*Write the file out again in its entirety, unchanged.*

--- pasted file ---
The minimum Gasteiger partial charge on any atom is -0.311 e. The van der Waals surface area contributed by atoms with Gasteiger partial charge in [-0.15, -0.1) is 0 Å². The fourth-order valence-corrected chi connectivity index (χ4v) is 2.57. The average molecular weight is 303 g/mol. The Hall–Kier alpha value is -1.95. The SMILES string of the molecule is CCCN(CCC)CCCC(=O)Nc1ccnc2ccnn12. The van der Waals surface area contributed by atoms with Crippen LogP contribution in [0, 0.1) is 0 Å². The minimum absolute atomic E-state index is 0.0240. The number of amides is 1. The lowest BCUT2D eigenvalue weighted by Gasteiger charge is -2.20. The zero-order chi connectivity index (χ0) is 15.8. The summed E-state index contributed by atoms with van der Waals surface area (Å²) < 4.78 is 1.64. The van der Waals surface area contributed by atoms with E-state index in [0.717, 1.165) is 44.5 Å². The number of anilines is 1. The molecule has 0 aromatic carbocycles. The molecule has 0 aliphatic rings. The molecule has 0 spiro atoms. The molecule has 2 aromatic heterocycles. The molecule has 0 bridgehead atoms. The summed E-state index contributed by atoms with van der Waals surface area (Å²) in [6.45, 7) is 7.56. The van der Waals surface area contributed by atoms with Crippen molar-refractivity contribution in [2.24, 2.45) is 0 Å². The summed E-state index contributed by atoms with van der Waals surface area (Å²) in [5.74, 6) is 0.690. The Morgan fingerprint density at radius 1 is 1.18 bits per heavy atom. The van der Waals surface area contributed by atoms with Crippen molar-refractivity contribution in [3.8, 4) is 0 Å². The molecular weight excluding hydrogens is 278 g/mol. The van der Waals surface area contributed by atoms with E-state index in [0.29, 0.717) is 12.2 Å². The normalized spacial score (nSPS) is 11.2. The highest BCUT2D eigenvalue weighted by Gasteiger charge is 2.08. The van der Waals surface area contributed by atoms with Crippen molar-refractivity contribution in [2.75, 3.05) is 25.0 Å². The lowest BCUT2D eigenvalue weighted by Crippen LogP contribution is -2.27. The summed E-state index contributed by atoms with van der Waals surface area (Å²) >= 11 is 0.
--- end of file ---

The minimum Gasteiger partial charge on any atom is -0.311 e. The van der Waals surface area contributed by atoms with Gasteiger partial charge in [-0.15, -0.1) is 0 Å². The fourth-order valence-corrected chi connectivity index (χ4v) is 2.57. The average molecular weight is 303 g/mol. The Hall–Kier alpha value is -1.95. The SMILES string of the molecule is CCCN(CCC)CCCC(=O)Nc1ccnc2ccnn12. The van der Waals surface area contributed by atoms with Crippen LogP contribution in [0, 0.1) is 0 Å². The minimum absolute atomic E-state index is 0.0240. The number of amides is 1. The lowest BCUT2D eigenvalue weighted by Gasteiger charge is -2.20. The zero-order chi connectivity index (χ0) is 15.8. The summed E-state index contributed by atoms with van der Waals surface area (Å²) < 4.78 is 1.64. The van der Waals surface area contributed by atoms with E-state index in [0.717, 1.165) is 44.5 Å². The number of anilines is 1. The molecule has 0 aromatic carbocycles. The molecule has 0 aliphatic rings. The molecule has 0 spiro atoms. The molecule has 2 aromatic heterocycles. The molecule has 0 bridgehead atoms. The summed E-state index contributed by atoms with van der Waals surface area (Å²) in [6.45, 7) is 7.56. The van der Waals surface area contributed by atoms with Crippen molar-refractivity contribution in [2.24, 2.45) is 0 Å². The summed E-state index contributed by atoms with van der Waals surface area (Å²) in [5.74, 6) is 0.690. The Morgan fingerprint density at radius 1 is 1.18 bits per heavy atom. The van der Waals surface area contributed by atoms with Crippen molar-refractivity contribution in [3.8, 4) is 0 Å². The molecular weight excluding hydrogens is 278 g/mol. The van der Waals surface area contributed by atoms with E-state index in [0.29, 0.717) is 12.2 Å². The normalized spacial score (nSPS) is 11.2. The highest BCUT2D eigenvalue weighted by Gasteiger charge is 2.08. The van der Waals surface area contributed by atoms with Crippen molar-refractivity contribution in [2.75, 3.05) is 25.0 Å². The lowest BCUT2D eigenvalue weighted by Crippen LogP contribution is -2.27. The summed E-state index contributed by atoms with van der Waals surface area (Å²) >= 11 is 0.